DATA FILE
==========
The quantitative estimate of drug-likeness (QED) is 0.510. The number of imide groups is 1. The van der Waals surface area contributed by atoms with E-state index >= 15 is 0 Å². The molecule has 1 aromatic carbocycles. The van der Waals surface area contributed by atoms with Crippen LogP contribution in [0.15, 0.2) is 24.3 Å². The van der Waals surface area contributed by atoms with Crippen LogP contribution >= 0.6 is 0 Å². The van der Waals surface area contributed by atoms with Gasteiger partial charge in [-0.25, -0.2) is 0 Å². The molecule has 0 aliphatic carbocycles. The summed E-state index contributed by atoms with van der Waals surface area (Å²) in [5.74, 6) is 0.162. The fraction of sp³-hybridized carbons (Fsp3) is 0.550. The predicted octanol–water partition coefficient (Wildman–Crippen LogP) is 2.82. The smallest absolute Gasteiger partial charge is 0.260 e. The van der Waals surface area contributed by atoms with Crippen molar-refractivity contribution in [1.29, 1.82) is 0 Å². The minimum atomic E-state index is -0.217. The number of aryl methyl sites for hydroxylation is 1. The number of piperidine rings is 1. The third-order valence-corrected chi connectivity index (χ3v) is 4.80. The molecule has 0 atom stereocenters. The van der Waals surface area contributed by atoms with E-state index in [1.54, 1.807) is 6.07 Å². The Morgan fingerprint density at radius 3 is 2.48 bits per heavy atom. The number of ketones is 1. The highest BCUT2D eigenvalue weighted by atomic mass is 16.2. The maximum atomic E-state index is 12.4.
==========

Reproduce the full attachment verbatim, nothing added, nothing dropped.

The quantitative estimate of drug-likeness (QED) is 0.510. The number of imide groups is 1. The van der Waals surface area contributed by atoms with E-state index >= 15 is 0 Å². The molecule has 1 aromatic carbocycles. The van der Waals surface area contributed by atoms with Crippen LogP contribution in [0.15, 0.2) is 24.3 Å². The van der Waals surface area contributed by atoms with Crippen LogP contribution >= 0.6 is 0 Å². The van der Waals surface area contributed by atoms with Gasteiger partial charge in [-0.25, -0.2) is 0 Å². The molecule has 0 aliphatic carbocycles. The summed E-state index contributed by atoms with van der Waals surface area (Å²) in [5.74, 6) is 0.162. The fraction of sp³-hybridized carbons (Fsp3) is 0.550. The predicted octanol–water partition coefficient (Wildman–Crippen LogP) is 2.82. The smallest absolute Gasteiger partial charge is 0.260 e. The van der Waals surface area contributed by atoms with Crippen molar-refractivity contribution in [1.29, 1.82) is 0 Å². The minimum atomic E-state index is -0.217. The number of aryl methyl sites for hydroxylation is 1. The number of piperidine rings is 1. The third-order valence-corrected chi connectivity index (χ3v) is 4.80. The molecule has 0 atom stereocenters. The van der Waals surface area contributed by atoms with E-state index in [1.54, 1.807) is 6.07 Å². The Morgan fingerprint density at radius 3 is 2.48 bits per heavy atom. The number of ketones is 1. The highest BCUT2D eigenvalue weighted by atomic mass is 16.2. The maximum atomic E-state index is 12.4.